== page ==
Miranda Warnings: When & Why?

This is Dennis Boren, criminal defense attorney, and former felony prosecutor. This post will be talking about your Miranda rights.  

MIRANDA RIGHTS

All of us have seen Miranda rights on television and in movies. We’ve probably heard them given thousands of times. Read on and find out where this TV trope comes from.

It stems from a US Supreme court case of Miranda versus Arizona, which happened in 1964 but the Supreme court ruled on it in 1966. These warnings are in the DNA of criminal justice. If you’re in custody and you’re being interrogated, you have to be warranted these rights, but what are they?

  • Right to Remain Silent 

You have a right to remain silent. You don’t have to say anything when questioned by a police officer. 

  • Right to an Attorney 

You have a right to an attorney being present with you during questioning. That’s your fifth amendment right to counsel. You have the right to have an attorney provided for you in case you can’t afford one if there’s possible jail time or prison time involved. So that’s everything above a class C misdemeanor. 

  • Anything you say can be used against you 

You have to be told that anything you say can be used against you, so it could hurt you. What you say can be put on record and could damage your defenses.

WHEN DOES MIRANDA APPLY

Miranda Rights don’t apply in every situation. If you’re not in custody, it doesn’t apply. What does in custody mean? Well, quite simply, it just means that you’re not free to leave. And if you’re not sure if you’re free to leave or not, just simply ask the police officer, “am I free to leave?” If you are free to leave, these rights don’t apply. If you aren’t free to leave then these rights are going to apply. 

Reasonableness standard: a reasonable person standard is a legal question that asks “what would a reasonable person do given the circumstances or situation?” This one is a bit of a grey area, as it can often be argued either way. It’s sometimes a little bit murky whether or not you are in custody, under the reasonableness standard. 

WHEN DOESN’T MIRANDA APPLY

It does not apply to preliminary or kind of perfunctory questions. “Where are you going?”  “Have you been drinking?” “What is your hair color?” The Police can ask that. Miranda rights don’t apply to any surface-level questions like that. Even though it doesn’t apply, you don’t have to answer those questions either. But those answers won’t be excluded should you be arrested later and they try to use them against you.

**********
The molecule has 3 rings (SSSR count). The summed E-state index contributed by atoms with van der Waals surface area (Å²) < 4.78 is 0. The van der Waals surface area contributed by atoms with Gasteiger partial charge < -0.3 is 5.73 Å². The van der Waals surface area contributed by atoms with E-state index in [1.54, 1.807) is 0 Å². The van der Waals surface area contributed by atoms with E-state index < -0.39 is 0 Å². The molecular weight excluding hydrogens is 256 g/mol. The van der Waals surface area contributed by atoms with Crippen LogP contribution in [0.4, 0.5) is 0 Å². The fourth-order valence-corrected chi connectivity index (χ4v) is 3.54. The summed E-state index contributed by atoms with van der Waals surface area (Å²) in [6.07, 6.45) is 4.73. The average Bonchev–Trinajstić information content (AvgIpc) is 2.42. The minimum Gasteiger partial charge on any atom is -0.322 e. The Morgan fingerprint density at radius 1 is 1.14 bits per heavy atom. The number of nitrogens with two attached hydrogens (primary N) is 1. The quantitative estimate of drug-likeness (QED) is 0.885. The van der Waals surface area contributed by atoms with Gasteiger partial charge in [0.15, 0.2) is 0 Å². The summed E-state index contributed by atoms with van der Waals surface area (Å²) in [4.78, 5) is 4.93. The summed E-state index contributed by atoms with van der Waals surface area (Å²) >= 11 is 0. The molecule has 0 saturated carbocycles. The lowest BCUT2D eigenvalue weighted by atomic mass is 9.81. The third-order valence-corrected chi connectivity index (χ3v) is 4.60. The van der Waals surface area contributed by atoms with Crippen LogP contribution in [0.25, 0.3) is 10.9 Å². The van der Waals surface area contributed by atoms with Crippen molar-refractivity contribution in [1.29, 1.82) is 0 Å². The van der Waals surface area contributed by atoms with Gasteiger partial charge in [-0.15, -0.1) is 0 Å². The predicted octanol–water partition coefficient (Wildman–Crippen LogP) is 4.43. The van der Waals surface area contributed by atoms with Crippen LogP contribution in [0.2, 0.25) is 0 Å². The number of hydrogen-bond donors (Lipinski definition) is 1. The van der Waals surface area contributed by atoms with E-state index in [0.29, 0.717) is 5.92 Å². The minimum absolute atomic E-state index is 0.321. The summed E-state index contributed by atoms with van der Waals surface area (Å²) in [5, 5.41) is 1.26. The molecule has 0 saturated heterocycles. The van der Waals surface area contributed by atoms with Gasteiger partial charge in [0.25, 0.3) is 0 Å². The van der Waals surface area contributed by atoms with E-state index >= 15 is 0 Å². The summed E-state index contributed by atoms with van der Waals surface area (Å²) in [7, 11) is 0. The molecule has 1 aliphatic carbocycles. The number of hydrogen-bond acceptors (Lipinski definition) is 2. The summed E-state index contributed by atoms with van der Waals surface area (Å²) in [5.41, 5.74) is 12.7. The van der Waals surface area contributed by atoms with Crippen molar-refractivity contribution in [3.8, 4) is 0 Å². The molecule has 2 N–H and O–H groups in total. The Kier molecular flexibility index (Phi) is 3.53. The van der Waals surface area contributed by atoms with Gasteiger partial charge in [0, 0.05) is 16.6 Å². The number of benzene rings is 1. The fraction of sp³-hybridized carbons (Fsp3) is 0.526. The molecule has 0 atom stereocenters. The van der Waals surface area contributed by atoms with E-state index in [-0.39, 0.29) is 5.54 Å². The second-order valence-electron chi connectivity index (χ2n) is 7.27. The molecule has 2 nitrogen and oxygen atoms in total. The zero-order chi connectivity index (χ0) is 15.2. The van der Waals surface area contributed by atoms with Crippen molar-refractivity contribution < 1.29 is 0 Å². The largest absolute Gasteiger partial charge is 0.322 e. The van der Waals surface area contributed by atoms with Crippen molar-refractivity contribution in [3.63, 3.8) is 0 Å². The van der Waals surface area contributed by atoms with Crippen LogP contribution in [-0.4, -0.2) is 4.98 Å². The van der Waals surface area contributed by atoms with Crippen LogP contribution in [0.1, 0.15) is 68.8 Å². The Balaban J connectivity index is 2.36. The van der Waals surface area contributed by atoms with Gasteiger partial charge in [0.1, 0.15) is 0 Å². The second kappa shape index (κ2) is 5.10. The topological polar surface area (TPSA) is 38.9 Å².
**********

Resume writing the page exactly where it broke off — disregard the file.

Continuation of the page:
There is a legal term called Sua Sponte, it’s Latin for “of your own will.” That means you do it on your own. Anything you say to Police without being questioned or coerced can be used against you. For example, you blurt out an answer or the police officers are talking amongst themselves and you correct them and you say, “I wasn’t drinking, I didn’t have 10 beers, I had seven.” If they didn’t ask you the question, your answers are still subject to being used against you.

Not being read your Miranda Rights isn’t a get out of jail free card. If the police officer didn’t give you a Miranda warning, that doesn’t mean that you’ve won. Because if they’re not questioning you and you’re not in custody, that is you’re free to leave, they don’t need to warn you. Miranda rights are only for custodial interrogation.

CHANGING YOUR MIND

If you decide to talk, and then you decide that you don’t want to talk anymore, you can do that. These rights are not permanently waived. 

And another thing, you don’t have these rights just at arrest. You have them all the time. So if you ever don’t want to talk to a police officer, you don’t have to. In Texas, you don’t even have to identify yourself. And of course, if it’s a traffic stop, you’re going to end up doing that or presenting your driver’s license, because they can require that. So you don’t have fewer rights before you’re in custody. You have the same rights.

THE SILVER BULLET

And lastly, there’s a silver bullet here. If you’re approached by a police officer and they start questioning you, turn on your smartphone app, turn your video or audio recording app on and say, “I don’t want to talk to you anymore unless I have my attorney or lawyer or legal counsel.” You can say it any which way you want. “I want them with me.” Once you’ve done that, everything that follows would not be admissible.


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